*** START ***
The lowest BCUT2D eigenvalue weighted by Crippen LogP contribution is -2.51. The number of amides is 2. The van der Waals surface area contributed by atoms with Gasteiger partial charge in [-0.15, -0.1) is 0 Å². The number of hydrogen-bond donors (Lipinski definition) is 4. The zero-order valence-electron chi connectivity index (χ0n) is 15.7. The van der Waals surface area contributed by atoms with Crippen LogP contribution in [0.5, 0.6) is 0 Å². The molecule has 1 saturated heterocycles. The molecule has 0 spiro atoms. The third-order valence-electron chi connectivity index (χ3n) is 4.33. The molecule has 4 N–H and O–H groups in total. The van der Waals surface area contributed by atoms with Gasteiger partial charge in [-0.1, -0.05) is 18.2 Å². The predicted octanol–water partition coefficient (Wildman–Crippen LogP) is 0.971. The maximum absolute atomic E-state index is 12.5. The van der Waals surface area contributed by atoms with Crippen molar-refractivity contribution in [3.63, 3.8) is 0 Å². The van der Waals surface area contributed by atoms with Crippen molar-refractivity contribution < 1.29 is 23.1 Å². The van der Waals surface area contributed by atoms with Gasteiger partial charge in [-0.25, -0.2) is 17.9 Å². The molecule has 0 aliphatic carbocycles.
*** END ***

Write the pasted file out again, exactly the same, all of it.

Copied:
The lowest BCUT2D eigenvalue weighted by Crippen LogP contribution is -2.51. The number of amides is 2. The van der Waals surface area contributed by atoms with Gasteiger partial charge in [-0.15, -0.1) is 0 Å². The number of hydrogen-bond donors (Lipinski definition) is 4. The zero-order valence-electron chi connectivity index (χ0n) is 15.7. The van der Waals surface area contributed by atoms with Crippen LogP contribution in [0.5, 0.6) is 0 Å². The molecule has 1 saturated heterocycles. The molecule has 0 spiro atoms. The third-order valence-electron chi connectivity index (χ3n) is 4.33. The molecule has 4 N–H and O–H groups in total. The van der Waals surface area contributed by atoms with Gasteiger partial charge in [-0.1, -0.05) is 18.2 Å². The predicted octanol–water partition coefficient (Wildman–Crippen LogP) is 0.971. The maximum absolute atomic E-state index is 12.5. The van der Waals surface area contributed by atoms with Crippen molar-refractivity contribution in [3.63, 3.8) is 0 Å². The van der Waals surface area contributed by atoms with Crippen molar-refractivity contribution < 1.29 is 23.1 Å². The van der Waals surface area contributed by atoms with Gasteiger partial charge in [-0.25, -0.2) is 17.9 Å². The molecule has 0 aliphatic carbocycles.